5. If AWS DSM Account includes Amazon WorkSpaces, select Include Amazon WorkSpaces to include them with your Amazon EC2 instances. By enabling the check box, you ensure that your Amazon WorkSpaces appear in the correct location in the tree structure in Deep Security Manager and are billed at the correct rate.
  6. Click Next.

Deep Security Manager uses the manager instance role that is attached to its Amazon EC2 instance to add AWS DSM Account's EC2 and WorkSpace instances to Deep Security Manager.

Finally, add AWS Account A using its cross account role:

  1. Click Computers at the top.
  2. Click Add > Add AWS Account.
  3. Select Advanced and click Next.
  4. Select Use Cross Account Role.
  5. Enter AWS Account A's Cross Account Role ARN and External ID. You noted these earlier, when you created the cross account role.
  6. If AWS Account A includes Amazon WorkSpaces, select Include Amazon WorkSpaces to include them with your Amazon EC2 instances. By enabling the check box, you ensure that your Amazon WorkSpaces appear in the correct location in the tree structure in Deep Security Manager and are billed at the correct rate.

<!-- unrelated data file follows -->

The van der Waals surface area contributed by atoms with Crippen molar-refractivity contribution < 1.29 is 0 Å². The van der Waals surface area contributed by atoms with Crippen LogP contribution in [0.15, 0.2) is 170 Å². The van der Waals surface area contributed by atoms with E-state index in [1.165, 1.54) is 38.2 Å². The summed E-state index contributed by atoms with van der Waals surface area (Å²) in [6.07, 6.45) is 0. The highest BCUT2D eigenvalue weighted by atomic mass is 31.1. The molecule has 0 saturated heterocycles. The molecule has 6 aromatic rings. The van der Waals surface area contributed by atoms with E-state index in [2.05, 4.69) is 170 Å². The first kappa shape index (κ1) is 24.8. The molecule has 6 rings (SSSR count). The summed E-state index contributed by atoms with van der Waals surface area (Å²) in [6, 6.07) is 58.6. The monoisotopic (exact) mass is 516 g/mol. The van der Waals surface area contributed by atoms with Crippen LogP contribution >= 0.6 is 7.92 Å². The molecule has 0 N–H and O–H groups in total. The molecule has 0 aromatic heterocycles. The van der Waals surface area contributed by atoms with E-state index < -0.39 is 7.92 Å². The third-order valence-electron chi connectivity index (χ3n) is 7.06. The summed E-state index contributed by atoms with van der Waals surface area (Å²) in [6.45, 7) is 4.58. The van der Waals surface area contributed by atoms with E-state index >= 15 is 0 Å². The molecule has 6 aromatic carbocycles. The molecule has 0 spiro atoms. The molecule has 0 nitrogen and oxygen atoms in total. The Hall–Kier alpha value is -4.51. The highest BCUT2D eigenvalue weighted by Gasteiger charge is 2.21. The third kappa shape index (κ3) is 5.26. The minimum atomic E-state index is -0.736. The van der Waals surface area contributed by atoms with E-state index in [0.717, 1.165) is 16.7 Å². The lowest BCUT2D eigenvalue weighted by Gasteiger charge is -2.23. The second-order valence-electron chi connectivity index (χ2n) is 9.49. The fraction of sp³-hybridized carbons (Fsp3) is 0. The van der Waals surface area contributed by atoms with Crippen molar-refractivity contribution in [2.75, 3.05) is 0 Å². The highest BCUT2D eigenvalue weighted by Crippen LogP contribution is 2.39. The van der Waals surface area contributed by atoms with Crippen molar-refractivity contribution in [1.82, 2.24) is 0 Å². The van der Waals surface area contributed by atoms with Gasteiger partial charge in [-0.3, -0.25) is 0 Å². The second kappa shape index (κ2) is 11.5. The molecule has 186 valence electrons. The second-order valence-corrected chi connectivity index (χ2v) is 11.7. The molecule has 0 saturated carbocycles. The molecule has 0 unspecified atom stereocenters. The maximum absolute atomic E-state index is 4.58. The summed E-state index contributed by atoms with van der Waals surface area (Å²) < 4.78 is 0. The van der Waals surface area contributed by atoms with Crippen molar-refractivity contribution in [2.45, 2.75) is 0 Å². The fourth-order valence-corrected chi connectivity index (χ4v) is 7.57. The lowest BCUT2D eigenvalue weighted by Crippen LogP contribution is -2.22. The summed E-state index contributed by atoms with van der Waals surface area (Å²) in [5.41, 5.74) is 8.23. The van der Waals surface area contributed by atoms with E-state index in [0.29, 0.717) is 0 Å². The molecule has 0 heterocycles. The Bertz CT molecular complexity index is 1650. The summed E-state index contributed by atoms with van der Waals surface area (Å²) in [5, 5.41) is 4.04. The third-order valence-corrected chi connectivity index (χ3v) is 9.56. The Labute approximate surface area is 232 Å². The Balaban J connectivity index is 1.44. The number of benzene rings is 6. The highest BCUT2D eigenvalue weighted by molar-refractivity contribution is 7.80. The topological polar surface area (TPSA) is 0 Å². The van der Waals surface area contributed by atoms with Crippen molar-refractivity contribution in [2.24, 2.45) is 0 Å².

7. Click Next.
    AWS Account A's Amazon EC2 instances and Amazon WorkSpaces are loaded.

You have now added AWS DSM Account and AWS Account A to Deep Security Manager.

Method: AWS access keys

First, log in to AWS using the account that holds the Amazon EC2 instances and Amazon WorkSpaces that you want to protect.

Next, configure an IAM policy:

  1. Log in to your Amazon Web Services Console and go to the IAM service.
  2. In the left navigation pane, click Policies.

    If this is your first time on this page, you'll need to click Get Started.

  3. Click Create policy.
  4. Select the JSON tab.
  5. Copy the following JSON code into the text box:
    {
        "Version": "2012-10-17",
        "Statement": [
            {
                "Sid": "cloudconnector",
                "Action": [
                    "ec2:DescribeImages",
                    "ec2:DescribeInstances",
                    "ec2:DescribeRegions",
                    "ec2:DescribeSubnets",
                    "ec2:DescribeTags",
                    "ec2:DescribeVpcs",
                    "ec2:DescribeAvailabilityZones",
                    "ec2:DescribeSecurityGroups",
                    "workspaces:DescribeWorkspaces",
                    "workspaces:DescribeWorkspaceDirectories",
                    "workspaces:DescribeWorkspaceBundles",
                    "workspaces:DescribeTags",
                    "iam:ListAccountAliases",
                    "iam:GetRole",
                    "iam:GetRolePolicy"
                ],
                "Effect": "Allow",
                "Resource": "*"
            }
        ]
    }